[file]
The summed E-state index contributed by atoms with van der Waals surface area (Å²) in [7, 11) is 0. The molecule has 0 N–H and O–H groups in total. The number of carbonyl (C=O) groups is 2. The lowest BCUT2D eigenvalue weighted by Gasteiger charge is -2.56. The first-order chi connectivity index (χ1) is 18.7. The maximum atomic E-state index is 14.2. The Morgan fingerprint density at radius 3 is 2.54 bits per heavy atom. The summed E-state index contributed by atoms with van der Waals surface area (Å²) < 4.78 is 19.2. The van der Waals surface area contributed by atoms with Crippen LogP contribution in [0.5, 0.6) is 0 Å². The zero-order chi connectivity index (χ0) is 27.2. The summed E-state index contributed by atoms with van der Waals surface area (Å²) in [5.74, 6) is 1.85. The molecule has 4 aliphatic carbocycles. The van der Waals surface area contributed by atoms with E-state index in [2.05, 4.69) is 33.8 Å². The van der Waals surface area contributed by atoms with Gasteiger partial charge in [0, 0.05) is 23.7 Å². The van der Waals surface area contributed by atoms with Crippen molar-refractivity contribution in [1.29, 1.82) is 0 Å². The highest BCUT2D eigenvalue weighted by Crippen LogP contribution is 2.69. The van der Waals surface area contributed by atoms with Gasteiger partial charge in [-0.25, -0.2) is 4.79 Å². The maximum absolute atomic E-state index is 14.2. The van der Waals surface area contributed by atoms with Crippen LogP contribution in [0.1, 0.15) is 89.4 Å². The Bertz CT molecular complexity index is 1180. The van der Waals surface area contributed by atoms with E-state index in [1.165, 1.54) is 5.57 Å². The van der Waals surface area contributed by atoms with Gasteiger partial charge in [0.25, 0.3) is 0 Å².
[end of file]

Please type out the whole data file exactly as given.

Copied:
The summed E-state index contributed by atoms with van der Waals surface area (Å²) in [7, 11) is 0. The molecule has 0 N–H and O–H groups in total. The number of carbonyl (C=O) groups is 2. The lowest BCUT2D eigenvalue weighted by Gasteiger charge is -2.56. The first-order chi connectivity index (χ1) is 18.7. The maximum atomic E-state index is 14.2. The Morgan fingerprint density at radius 3 is 2.54 bits per heavy atom. The summed E-state index contributed by atoms with van der Waals surface area (Å²) < 4.78 is 19.2. The van der Waals surface area contributed by atoms with Crippen LogP contribution in [0.5, 0.6) is 0 Å². The zero-order chi connectivity index (χ0) is 27.2. The summed E-state index contributed by atoms with van der Waals surface area (Å²) in [5.74, 6) is 1.85. The molecule has 4 aliphatic carbocycles. The van der Waals surface area contributed by atoms with E-state index in [2.05, 4.69) is 33.8 Å². The van der Waals surface area contributed by atoms with Gasteiger partial charge in [0, 0.05) is 23.7 Å². The van der Waals surface area contributed by atoms with Crippen molar-refractivity contribution in [1.29, 1.82) is 0 Å². The highest BCUT2D eigenvalue weighted by Crippen LogP contribution is 2.69. The van der Waals surface area contributed by atoms with Gasteiger partial charge in [-0.25, -0.2) is 4.79 Å². The maximum absolute atomic E-state index is 14.2. The van der Waals surface area contributed by atoms with Crippen LogP contribution in [0.1, 0.15) is 89.4 Å². The Bertz CT molecular complexity index is 1180. The van der Waals surface area contributed by atoms with E-state index in [1.165, 1.54) is 5.57 Å². The van der Waals surface area contributed by atoms with Gasteiger partial charge in [0.25, 0.3) is 0 Å².